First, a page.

How to Negotiate Your Debt to Find Freedom

November 18, 2013

negotiate debtOne of the most difficult situations to be in is that of someone who feels overwhelmed by debt. Indeed, you might have a great deal of debt – and be unable to pay it all off.

However, going to collections isn’t something that’s desirable, either. If you are in a tight spot, but have the ability to pay off some of your debt, you can negotiate with your creditors for a lower interest rate, repayment plan, or settlement.

What are the Possible Outcomes When You Negotiate Your Debt?

If you are trying to get rid of your debt, you can often negotiate different aspects of the terms if you are upfront and honest. Before you start, you need to have a plan. Get an idea of what you owe and who you owe it to. Also, get an idea of what sort of payments you can make, or if you can access enough cash to make a lump sum payment within 30 to 90 days.

Figure out what you want to accomplish with your negotiations with each creditor. Some of the more common possible outcomes include:

Interest Rate Reduction

You might be able to ask for a lower interest rate on your debt. This can help lower the payments to make them more manageable. Many credit cards will lower the interest rates if you are a reasonably good customer. If you are serious about it, many creditors are willing to drop your rate if it means you will make your payments and they will get a good portion of their money back.

Repayment Plan

If you are having trouble meeting your obligations with the current payment plan, you can ask for a new plan. Be prepared to present what you can pay each month. In some cases, you might be able to get a reduced monthly payment. Some creditors will even forgive some of the loan amount if you can make a reduced payment for the next three years or five years.

Settlement

Debt settlement is when your creditor agrees to accept a lower amount than what you owe, and consider the debt paid off. In debt settlement, you pay between 20 cents and 70 cents on the dollar. However, you usually need to pay a lump sum. This usually means that you should be prepared to get the cash together to pay the agreed settlement within three months.

Tips for Negotiating Your Debt with Creditors

The first rule of negotiating with creditors is that you need to try to be polite and honest . . . without going into great detail. Mention the basics of your situation: You have a great deal of debt. You can’t meet your obligations. You’d like to negotiate. If you have lost a job, or suffered a large financial setback (such as a family medical emergency), you can mention that.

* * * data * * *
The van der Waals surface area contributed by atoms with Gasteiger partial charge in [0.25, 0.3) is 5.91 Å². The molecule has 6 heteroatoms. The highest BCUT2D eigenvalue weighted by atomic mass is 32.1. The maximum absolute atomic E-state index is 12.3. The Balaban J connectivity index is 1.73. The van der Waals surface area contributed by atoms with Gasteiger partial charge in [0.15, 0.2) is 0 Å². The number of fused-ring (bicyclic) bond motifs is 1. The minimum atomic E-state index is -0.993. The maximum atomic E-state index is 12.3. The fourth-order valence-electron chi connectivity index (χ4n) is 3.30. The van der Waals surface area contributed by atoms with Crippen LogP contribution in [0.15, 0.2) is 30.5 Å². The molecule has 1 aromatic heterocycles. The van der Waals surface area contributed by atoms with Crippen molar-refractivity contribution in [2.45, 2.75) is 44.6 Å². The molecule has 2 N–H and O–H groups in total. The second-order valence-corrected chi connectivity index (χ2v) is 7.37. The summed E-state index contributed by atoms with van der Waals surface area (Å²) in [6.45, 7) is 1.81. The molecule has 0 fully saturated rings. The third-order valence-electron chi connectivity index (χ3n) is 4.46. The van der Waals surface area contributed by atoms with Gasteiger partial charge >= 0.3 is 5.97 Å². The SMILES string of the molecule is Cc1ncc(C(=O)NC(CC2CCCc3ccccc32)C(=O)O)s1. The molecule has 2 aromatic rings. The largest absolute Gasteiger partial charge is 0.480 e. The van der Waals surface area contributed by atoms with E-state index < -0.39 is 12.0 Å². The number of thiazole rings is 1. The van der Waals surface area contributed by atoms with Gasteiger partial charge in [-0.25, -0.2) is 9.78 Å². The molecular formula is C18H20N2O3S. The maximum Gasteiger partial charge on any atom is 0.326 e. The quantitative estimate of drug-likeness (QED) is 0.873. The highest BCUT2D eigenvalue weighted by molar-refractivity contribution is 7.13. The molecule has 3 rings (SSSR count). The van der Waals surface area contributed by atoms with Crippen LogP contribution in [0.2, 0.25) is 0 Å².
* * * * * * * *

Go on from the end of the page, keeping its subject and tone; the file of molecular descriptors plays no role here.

One of the best times to begin negotiating is when you are about three months behind on your payments (unless you are negotiating for a better interest rate; then you should call while you are still up to date). The creditor probably hasn’t sent your account to collections, but there is the worry that you might be a bankruptcy risk. Call and let the creditor know that you would like to meet the obligation, but your financial situation doesn’t allow it. Present your plan.

The creditor might offer an alternative. You can ask for a day or two to think about it. Figure out if the counter offer is something you can handle. If it’s not, you can come back with another offer that meets the creditor halfway (as long as you can meet that obligation).

Once you do come to an agreement, make sure you get it in writing. Insist that you are sent a copy of the agreement so that you can see the terms of the new repayment plan or settlement. You should also take note of the names and titles of everyone you speak with, and take good notes about the conversation. This is information you will need in the future if something goes wrong.

You can negotiate your debt. However, you need to have a plan. And, if you are unsure about where to start, you can get help from a reputable agency by visiting the The National Foundation of Credit Counselors.

Have you had to negotiate your debt? Leave a comment and let us know how it went!

This article was originally published October 8th, 2012.

Last updated by .

Miranda

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Miranda
Miranda writes about personal finance almost every day. An experienced freelance writer, she's covered your money online and in print from every angle and is always looking for new ones.

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